The system for classifying soils, Soil Taxonomy, is used worldwide. The highest level of Soil Taxonomy is the Soil Order. There are 12 recognized soil orders in the world. Of these, the state of Texas has nine. There are more than 1,300 soil series in Texas, and each series is classified in one of these nine soil orders.
The Dominant Soil Orders map represents the general distribution of seven of the nine soil orders in Texas. Seven soil orders, Alfisols, Aridisols, Entisols, Inceptisols, Mollisols, Ultisols, and Vertisols, are mapped extensively in the state. The other two soil orders, Histosols and Spodosols, which are mapped in the southeastern part of the state, are not shown on the map because they cover relatively small areas. The soil orders not found in Texas are Andisols (volcanic soils), Gelisols (frozen soils), and Oxisols (highly weathered tropical soils).
The Duval series is an example of an Alfisol. Alfisols have a subsurface accumulation of clay and have greater than or equal to 35 percent base saturation. Duval soils occur in the Northern and Western Rio Grande Plain on nearly level to gently sloping uplands.
The Upton series is an example of an Aridisol. Aridisols are the dry soils of the deserts. They have horizons with accumulations of carbonates, gypsum, or sodium chloride. Upton soils occur in the Trans-Pecos region on nearly level to moderately sloping uplands.
The Galveston series is an example of an Entisol. Entisols are soils with little evidence of soil formation. Galveston soils occur on nearly level to strongly sloping coastal terraces, dunes, and offshore barrier islands along the Texas Gulf Coast.
The Allemands series is an example of a Histosol. Histosols are composed almost entirely of organic matter in all stages of decomposition. Allemands soils occur in southeast Texas in the coastal freshwater marshes. Histosols are not mapped extensively in Texas.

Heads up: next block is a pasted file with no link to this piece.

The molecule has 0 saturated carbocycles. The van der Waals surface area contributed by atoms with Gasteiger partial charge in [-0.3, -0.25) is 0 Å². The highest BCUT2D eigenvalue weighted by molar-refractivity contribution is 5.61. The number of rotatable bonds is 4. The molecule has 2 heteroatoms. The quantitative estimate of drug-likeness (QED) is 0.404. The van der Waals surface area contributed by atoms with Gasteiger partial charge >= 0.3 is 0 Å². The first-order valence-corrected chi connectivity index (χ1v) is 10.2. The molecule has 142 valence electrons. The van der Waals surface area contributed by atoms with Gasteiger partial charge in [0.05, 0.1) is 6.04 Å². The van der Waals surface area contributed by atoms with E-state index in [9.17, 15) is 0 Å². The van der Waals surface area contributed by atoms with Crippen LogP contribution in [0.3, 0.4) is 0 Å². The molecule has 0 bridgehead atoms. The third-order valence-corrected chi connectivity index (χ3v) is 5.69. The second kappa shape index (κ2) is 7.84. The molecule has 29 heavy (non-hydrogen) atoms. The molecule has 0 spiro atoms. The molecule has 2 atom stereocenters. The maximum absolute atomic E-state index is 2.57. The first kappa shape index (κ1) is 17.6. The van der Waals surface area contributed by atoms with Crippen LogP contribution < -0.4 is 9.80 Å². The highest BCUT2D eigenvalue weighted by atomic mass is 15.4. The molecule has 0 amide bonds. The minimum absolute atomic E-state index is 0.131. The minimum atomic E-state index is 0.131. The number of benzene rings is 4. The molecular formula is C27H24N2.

The Weswood series is an example of an Inceptisol. Inceptisols are soils with weakly developed subsurface horizons. These soils may be shallow to bedrock, occur on steeply sloping land, or they may be very deep soils in areas subject to intermittent flooding. Weswood soils occur along the flood plains of the Brazos and Colorado Rivers in central Texas.
The Pullman series is an example of a Mollisol. Mollisols have a distinctive dark colored surface horizon that is enriched with organic matter. They formed under grassland and are naturally fertile. Pullman soils occur in the High Plains on nearly level and very gently sloping uplands.
The Babco series is an example of a Spodosol. Spodosols are acid soils with a subsurface accumulation of iron and organic matter. These soils generally form under forests. Babco soils occur in the Flatwoods of southeast Texas. Spodosols are not mapped extensively in Texas.
The Bowie series is an example of an Ultisol. Ultisols are highly weathered soils that have a subsurface horizon enriched with clay. They have less than 35 percent base saturation. Bowie soils occur in the East Texas Timberlands on broad, very gently sloping to moderately sloping uplands.
The Houston Black series is an example of a Vertisol. Vertisols are characterized by the presence of a mineral in the clay fraction called smectite. This mineral swells markedly when moist and shrinks when dry. Houston Black soils occur in the Blackland Prairie in the central part of the state from Bonham south to San Antonio.